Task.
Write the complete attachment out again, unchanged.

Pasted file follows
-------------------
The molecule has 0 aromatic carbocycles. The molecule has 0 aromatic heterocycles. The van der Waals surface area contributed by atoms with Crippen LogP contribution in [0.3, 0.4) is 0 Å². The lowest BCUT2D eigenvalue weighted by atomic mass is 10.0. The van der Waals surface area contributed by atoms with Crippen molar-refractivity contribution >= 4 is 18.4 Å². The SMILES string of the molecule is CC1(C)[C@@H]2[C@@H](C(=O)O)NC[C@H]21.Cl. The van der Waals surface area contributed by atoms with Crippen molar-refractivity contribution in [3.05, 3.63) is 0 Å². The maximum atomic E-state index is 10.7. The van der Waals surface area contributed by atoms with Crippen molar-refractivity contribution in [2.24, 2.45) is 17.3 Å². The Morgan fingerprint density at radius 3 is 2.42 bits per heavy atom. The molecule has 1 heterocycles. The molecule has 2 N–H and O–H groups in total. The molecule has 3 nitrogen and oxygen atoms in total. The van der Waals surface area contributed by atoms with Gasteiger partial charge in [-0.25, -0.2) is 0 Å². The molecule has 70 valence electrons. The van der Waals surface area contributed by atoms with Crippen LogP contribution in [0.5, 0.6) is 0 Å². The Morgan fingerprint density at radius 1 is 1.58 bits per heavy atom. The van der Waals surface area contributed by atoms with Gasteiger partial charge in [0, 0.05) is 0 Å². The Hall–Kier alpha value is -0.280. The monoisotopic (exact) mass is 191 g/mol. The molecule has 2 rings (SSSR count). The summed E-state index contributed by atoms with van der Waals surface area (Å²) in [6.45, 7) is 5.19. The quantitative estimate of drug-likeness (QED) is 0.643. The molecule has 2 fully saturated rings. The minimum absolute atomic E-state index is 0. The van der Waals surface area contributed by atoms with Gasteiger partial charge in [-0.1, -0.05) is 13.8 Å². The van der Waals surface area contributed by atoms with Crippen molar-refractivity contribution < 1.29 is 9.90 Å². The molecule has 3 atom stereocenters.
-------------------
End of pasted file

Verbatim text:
The molecule has 0 aromatic carbocycles. The molecule has 0 aromatic heterocycles. The van der Waals surface area contributed by atoms with Crippen LogP contribution in [0.3, 0.4) is 0 Å². The lowest BCUT2D eigenvalue weighted by atomic mass is 10.0. The van der Waals surface area contributed by atoms with Crippen molar-refractivity contribution >= 4 is 18.4 Å². The SMILES string of the molecule is CC1(C)[C@@H]2[C@@H](C(=O)O)NC[C@H]21.Cl. The van der Waals surface area contributed by atoms with Crippen molar-refractivity contribution in [3.05, 3.63) is 0 Å². The maximum atomic E-state index is 10.7. The van der Waals surface area contributed by atoms with Crippen molar-refractivity contribution in [2.24, 2.45) is 17.3 Å². The Morgan fingerprint density at radius 3 is 2.42 bits per heavy atom. The molecule has 1 heterocycles. The molecule has 2 N–H and O–H groups in total. The molecule has 3 nitrogen and oxygen atoms in total. The van der Waals surface area contributed by atoms with Gasteiger partial charge in [-0.25, -0.2) is 0 Å². The molecule has 70 valence electrons. The van der Waals surface area contributed by atoms with Crippen LogP contribution in [0.5, 0.6) is 0 Å². The Morgan fingerprint density at radius 1 is 1.58 bits per heavy atom. The van der Waals surface area contributed by atoms with Gasteiger partial charge in [0, 0.05) is 0 Å². The Hall–Kier alpha value is -0.280. The monoisotopic (exact) mass is 191 g/mol. The molecule has 2 rings (SSSR count). The summed E-state index contributed by atoms with van der Waals surface area (Å²) in [6.45, 7) is 5.19. The quantitative estimate of drug-likeness (QED) is 0.643. The molecule has 2 fully saturated rings. The minimum absolute atomic E-state index is 0. The van der Waals surface area contributed by atoms with Gasteiger partial charge in [-0.1, -0.05) is 13.8 Å². The van der Waals surface area contributed by atoms with Crippen molar-refractivity contribution < 1.29 is 9.90 Å². The molecule has 3 atom stereocenters.